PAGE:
DTR is lacking that retail density that malls (and the epicenter) has. I think it will take a LONG time to get there especially in the age of online shopping, but if we can, I think it’ll be something special.
I think some of the small store spaces in foreign cities are partly a function of transporting the goods to the space. In Athens most stores had their stuff brought in on little tuk tuks. But yeah the variety is amazing. There were no one-stop-shops. Hardware items were sold in individual stores. The electric drill store. The nails and fasteners store. The shovel store. It was exceptionally cool.
I couldn’t agree more. I grew up in Central Florida and a predominately service industry around Disney, Universal, Sea World, etc and if we end up with an I-Drive in Raleigh, I’m out. I love Raleigh local culture and I’m not 100% against allowing some external brands in, but going after tourists will erode what we love about Raleigh today.
Funny…when I think of cities in NC with tons of things for tourist to do, Asheville & Wilmington come to mind before Charlotte, and they don’t have any epicenter thing. I say look to their examples before building that monstrosity.
Can we just get a stand alone urban model multiplex cinema complex and just forget this other crap?
I’d also love a water feature. I’m jealous of Durham’s American Tobacco campus.
Same haha. Strolled through there last week and it is nicer than I remember.
Do you have some examples you like? I’m all for learning about some variations of how things are done in other places. Thx
I just love Durham’s industrial character, it’s a shame Raleigh doesn’t have a ton of it, though that’s to be expected since it’s a government town first and foremost.
I am not among those who want to plop a self contained “center” or “campus” into DT Raleigh. I’d rather activate each and every street possible with services, stores, activities, etc. I see these sorts of self contained centers & campuses as drains away from adjacent urban areas. People come them, experience them and then leave, usually by car. No thank you.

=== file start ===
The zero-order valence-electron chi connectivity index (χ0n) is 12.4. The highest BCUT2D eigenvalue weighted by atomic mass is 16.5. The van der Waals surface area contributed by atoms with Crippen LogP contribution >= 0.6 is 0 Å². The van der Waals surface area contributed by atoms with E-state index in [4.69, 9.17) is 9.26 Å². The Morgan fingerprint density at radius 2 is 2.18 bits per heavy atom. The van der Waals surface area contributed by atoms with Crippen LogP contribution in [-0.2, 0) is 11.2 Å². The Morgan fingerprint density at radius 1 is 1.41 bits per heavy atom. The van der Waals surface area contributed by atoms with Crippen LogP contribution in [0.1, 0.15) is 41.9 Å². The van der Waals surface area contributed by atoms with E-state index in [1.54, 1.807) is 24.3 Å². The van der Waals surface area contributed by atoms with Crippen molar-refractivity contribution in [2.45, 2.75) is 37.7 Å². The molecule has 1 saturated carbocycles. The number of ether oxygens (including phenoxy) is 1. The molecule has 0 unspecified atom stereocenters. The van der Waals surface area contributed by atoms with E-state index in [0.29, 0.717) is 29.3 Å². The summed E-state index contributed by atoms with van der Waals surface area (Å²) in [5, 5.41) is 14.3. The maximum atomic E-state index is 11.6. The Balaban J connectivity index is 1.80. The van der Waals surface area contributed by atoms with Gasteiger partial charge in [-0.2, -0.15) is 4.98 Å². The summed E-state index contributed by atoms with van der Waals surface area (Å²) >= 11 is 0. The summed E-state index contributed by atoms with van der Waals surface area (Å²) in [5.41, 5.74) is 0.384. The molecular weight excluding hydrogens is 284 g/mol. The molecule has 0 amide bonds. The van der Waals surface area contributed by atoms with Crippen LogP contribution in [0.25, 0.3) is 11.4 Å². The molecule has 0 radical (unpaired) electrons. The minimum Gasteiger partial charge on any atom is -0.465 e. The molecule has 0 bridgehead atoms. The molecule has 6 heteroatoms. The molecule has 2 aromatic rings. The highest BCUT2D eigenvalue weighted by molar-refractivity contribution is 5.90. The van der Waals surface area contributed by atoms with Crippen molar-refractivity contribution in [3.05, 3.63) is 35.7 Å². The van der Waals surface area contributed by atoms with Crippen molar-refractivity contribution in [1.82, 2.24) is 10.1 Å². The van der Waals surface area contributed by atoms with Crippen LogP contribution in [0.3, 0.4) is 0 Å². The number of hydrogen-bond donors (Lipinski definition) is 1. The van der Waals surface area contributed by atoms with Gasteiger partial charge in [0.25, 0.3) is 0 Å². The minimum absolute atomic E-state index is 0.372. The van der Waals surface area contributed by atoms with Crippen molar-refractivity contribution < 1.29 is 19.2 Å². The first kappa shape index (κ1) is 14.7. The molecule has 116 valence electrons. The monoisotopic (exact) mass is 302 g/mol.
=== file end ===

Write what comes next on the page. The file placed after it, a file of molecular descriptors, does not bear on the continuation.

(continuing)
As for Durham’s ATC, I understand that it was there and I agree that it’s better saved and used than tearing it down. However, I don’t think it’s a good idea to build one from scratch. There a few of these in South Florida that are aging very badly (and quickly), and I’d hate to see Raleigh get stuck with this sort of future white elephant in its core.
I do seriously love the ATC but can’t help feel like I’d get sick of it as a local. It’s great to visit but its artificial and a timid attempt at an urban environment.
Sure, maybe it wasn’t intended to be that way. That’s fine. I’ll take Fayetteville Street over the ATC any day.
Yes Asheville and Wilmington don’t have an Epicenter but they do have the Grove Arcade and the Cotton Exchange. Smaller but still destinations.
Never thought I’d hear anyone called the ATC “timid”. I remember what it was before, razor wire and broken glass. I’m also curious why you called it “artificial”? I’ve been to several warehouse rehabs in big cities and I’d call ATC above average. Not to get TOO off-topic but when Broadstone, Van Alen, the Police HQ redevelopment, NC Mutual Life, the ATC expansion and maybe those fancy townhouses are all done, that area will be one of the most urban and architecturally interesting in the Triangle.
I’m not really familiar with the before picture of the ATC but I’m sure the renovation is of supremely higher-quality.